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Auxiliary Bishop of the Archdiocese
of Detroit, Michigan *
2 Samuel 7:1-5, 8b-12, 14a, 16
When King David was settled in his palace, and the LORD had given him rest from his enemies on every side, he said to Nathan the prophet, "Here I am living in a house of cedar, while the ark of God dwells in a tent!" Nathan answered the king, "Go, do whatever you have in mind, for the LORD is with you." But that night the LORD spoke to Nathan and said: "Go, tell my servant David, 'Thus says the LORD: Should you build me a house todwell in?'
"It was I who took you from the pasture and from the care of the
flock to be commander of my people Israel. I have been with you wherever
you went, and I have destroyed all your enemies before you. And I will
make you famous like the great ones of the earth.
Brothers and sisters: To him who can strengthen you, according to
my gospel and the proclamation of Jesus Christ, according to the revelation
of the mystery kept secret for long ages but now manifested through the
prophetic writings and, according to the command of the eternal God, made
known to all nations to bring about the obedience of faith, to the only
wise God, through Jesus Christ be glory forever and ever. Amen.
The angel Gabriel was sent from God to a town of Galilee called Nazareth, to a virgin betrothed to a man named Joseph, of the house of David, and the virgin's name was Mary. And coming to her, he said, "Hail, full of grace! The Lord is with you." But she was greatly troubled at what was said and pondered what sort of greeting this might be. Then the angel said to her, "Do not be afraid, Mary, for you have found favor with God.
"Behold, you will conceive in your womb and bear a son, and you shall
name him Jesus. He will be great and will be called Son of the Most High,
and the Lord God will give him the throne of David his father, and he will
rule over the house of Jacob forever, and of his kingdom there will be
* A longtime national and international activist in the peace movement, Bishop Gumbleton is a founding member of Pax Christi USA and an outspoken critic of the sanctions against Iraq.
has appeared on numerous radio and television programs, and has published
numerous articles and reports.
* Scripture texts in this work are in modified form from the American Standard Version of the Bible and are available as part of the public domain.
For your convenience, the
Scripture texts, as they appear in the Lectionary for Mass for Use in the
Dioceses of the United States, second typical edition, Copyright ©
1998, 1997, 1970 Confraternity of Christian Doctrine, Washington, D.C.,
may be found at the website of the United States Conference of Catholic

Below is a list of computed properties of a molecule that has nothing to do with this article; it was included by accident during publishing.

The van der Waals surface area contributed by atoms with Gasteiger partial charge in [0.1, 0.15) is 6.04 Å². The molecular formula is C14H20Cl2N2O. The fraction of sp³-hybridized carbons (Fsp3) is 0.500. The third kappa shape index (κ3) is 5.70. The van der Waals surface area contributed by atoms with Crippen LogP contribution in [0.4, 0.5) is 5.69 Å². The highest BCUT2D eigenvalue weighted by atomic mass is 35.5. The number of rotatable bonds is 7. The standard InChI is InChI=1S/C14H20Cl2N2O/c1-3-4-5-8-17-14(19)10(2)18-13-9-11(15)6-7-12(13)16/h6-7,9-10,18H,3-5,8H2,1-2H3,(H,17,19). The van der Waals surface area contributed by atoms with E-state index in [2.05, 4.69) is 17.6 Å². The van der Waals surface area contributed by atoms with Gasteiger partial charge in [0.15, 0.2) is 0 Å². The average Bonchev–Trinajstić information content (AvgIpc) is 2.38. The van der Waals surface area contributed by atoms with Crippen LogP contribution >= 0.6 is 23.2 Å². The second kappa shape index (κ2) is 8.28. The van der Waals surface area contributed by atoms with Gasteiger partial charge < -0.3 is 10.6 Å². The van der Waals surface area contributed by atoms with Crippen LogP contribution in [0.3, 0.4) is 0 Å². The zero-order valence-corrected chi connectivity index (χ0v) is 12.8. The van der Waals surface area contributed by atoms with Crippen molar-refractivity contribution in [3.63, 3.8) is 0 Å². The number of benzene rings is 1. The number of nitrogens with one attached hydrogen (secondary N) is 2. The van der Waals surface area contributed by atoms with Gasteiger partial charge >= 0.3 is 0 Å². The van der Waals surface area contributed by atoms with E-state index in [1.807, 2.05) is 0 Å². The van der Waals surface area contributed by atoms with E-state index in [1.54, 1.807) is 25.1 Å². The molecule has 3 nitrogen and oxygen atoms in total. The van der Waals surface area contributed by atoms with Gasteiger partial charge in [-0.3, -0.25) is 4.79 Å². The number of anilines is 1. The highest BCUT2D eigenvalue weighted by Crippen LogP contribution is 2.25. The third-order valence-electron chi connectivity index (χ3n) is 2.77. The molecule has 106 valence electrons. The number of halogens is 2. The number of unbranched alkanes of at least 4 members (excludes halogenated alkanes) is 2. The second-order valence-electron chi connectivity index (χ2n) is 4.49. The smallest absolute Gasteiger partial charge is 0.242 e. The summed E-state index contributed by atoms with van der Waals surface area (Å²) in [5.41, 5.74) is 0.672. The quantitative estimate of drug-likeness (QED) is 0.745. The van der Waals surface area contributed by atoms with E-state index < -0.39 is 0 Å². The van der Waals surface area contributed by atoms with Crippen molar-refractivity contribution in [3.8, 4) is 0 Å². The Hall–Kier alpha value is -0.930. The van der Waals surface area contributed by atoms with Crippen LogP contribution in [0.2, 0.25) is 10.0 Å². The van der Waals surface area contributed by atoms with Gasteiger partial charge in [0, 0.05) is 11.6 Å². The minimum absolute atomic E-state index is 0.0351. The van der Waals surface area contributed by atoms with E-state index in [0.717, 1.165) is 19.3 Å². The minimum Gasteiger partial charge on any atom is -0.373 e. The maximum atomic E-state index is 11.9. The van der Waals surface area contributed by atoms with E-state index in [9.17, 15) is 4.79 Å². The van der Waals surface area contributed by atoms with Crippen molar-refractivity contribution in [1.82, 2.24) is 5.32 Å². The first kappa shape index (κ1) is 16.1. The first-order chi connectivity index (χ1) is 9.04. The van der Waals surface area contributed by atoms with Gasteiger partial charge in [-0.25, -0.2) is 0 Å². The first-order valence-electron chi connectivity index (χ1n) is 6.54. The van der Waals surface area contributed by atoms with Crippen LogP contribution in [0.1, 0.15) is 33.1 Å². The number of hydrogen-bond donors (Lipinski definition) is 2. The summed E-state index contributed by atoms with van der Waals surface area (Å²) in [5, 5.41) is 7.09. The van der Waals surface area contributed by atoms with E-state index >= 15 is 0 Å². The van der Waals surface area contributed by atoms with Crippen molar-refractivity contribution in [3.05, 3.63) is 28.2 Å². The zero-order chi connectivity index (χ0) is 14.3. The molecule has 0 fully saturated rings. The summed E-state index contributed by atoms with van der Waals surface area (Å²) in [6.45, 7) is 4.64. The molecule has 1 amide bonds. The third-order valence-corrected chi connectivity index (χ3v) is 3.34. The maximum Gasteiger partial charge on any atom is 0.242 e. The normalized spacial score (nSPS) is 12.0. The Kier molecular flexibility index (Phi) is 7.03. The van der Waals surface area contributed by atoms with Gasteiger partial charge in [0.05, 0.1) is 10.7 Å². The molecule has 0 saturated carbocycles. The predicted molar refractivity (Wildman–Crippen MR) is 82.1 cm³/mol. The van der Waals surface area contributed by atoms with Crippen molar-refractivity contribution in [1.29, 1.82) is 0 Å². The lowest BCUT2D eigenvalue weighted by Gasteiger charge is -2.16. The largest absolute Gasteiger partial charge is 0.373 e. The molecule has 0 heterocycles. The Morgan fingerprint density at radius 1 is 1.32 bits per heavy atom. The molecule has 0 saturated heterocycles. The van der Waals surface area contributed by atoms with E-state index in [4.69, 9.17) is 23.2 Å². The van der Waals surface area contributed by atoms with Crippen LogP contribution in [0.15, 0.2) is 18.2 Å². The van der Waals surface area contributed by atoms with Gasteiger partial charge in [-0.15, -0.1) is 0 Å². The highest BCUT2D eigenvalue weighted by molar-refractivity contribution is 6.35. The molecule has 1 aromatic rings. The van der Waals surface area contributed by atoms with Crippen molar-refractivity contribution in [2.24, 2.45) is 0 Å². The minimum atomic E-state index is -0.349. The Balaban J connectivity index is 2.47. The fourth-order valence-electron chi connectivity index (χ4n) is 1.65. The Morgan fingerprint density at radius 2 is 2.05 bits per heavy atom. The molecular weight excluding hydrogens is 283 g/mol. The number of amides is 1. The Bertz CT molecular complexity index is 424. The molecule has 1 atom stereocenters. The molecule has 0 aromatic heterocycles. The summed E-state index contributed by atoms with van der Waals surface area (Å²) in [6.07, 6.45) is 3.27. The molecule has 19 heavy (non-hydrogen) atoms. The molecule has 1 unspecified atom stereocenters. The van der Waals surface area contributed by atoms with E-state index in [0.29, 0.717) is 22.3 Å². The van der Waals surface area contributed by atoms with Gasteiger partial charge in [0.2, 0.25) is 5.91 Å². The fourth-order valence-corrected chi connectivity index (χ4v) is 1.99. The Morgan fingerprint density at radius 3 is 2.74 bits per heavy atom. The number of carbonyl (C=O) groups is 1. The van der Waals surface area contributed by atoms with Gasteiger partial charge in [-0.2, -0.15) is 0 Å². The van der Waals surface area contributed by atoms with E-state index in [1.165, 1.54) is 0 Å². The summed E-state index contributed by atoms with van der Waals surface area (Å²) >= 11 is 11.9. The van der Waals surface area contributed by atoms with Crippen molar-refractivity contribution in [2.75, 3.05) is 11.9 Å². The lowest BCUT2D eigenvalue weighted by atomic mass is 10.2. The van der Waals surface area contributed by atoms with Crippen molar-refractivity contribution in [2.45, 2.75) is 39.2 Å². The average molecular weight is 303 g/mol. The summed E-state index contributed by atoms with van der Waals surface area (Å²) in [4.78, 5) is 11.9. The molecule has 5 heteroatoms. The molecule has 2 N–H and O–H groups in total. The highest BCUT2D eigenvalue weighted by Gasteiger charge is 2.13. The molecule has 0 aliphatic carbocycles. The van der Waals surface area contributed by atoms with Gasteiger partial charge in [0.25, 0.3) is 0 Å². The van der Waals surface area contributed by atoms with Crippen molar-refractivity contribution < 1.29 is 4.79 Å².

** The Web link to Pax Christi is provided as a service to our readers.
come very close to Christmas and complete our celebration of the Advent
season, it's a time when we expect to experience great joy in the spirit
of hope. But I must tell you that this past week I felt very sad
and overwhelmed with sadness. It happened the other morning when I was
saying the morning prayers of the church. One of the passages of
scripture that made up the morning prayer on Friday was from the book of
the prophet Jeremiah. This is what it says: "This you will
say to them, 'Let my eyes shed tears, night and day, without ceasing, for
with a great wound has the daughter of my people been wounded a most grievous
wound. If I go into the countryside, I see those slain by the sword.
If I enter the city, I see the ravages of famine.'" For the prophet
and the priest did not understand what was happening in the land.
Then Jeremiah cries out to God, "Have you then rejected Judah forever. Do you abhor Zion? Why have you wounded us and left us with no hope of recovery? Yahweh, we know our wickedness and that of our ancestors and the times we have sinned against you. For your namesake, do not despise us. Do not dishonor the throne of your glory. Remember us. Do not break your covenant with us."
The reason that passage made me feel such sadness was that Jeremiah could be saying those very words today, right now.
I think about the ravages of those lands where war is overwhelming to people. I think about the Holy Land itself.
I heard on the radio, just the other day, a commentator at Bethlehem describing how everything is dark -- no lights where Jesus was born, because it's an occupied land once more where people are suffering and many are being killed.
But I think too of the people that I met this past summer in Afghanistan when I was with those friends from "Families for a Peaceful Tomorrows" who had someone killed on September 11th and who were going to Afghanistan to visit with people who had family killed because of the terror of the bombing there. When I watched as people came together and weep and grieve with one another, it was such an overwhelming sorrow and sadness.
And I think about what we are threatening now, to go to war again and bomb Iraq. The last time, it was 42 days and 42 nights of planes dropping a load of bombs every 30 seconds. People living terrorized and traumatized of being killed. And then you hear too that President Hussein is saying how he will carry out a scorch earth policy -- destroy the oil wells, destroy the crops, destroy everything.
But who will suffer? The people.
What Jeremiah says is just so powerfully true where he cries out how he sees violence, suffering and dying everywhere. And that's that way our world looks right now. Maybe not to us right here if we don't let ourselves think of what's happening in other parts of the world. But to most people in the world, it's a world of terrible suffering and violence and death.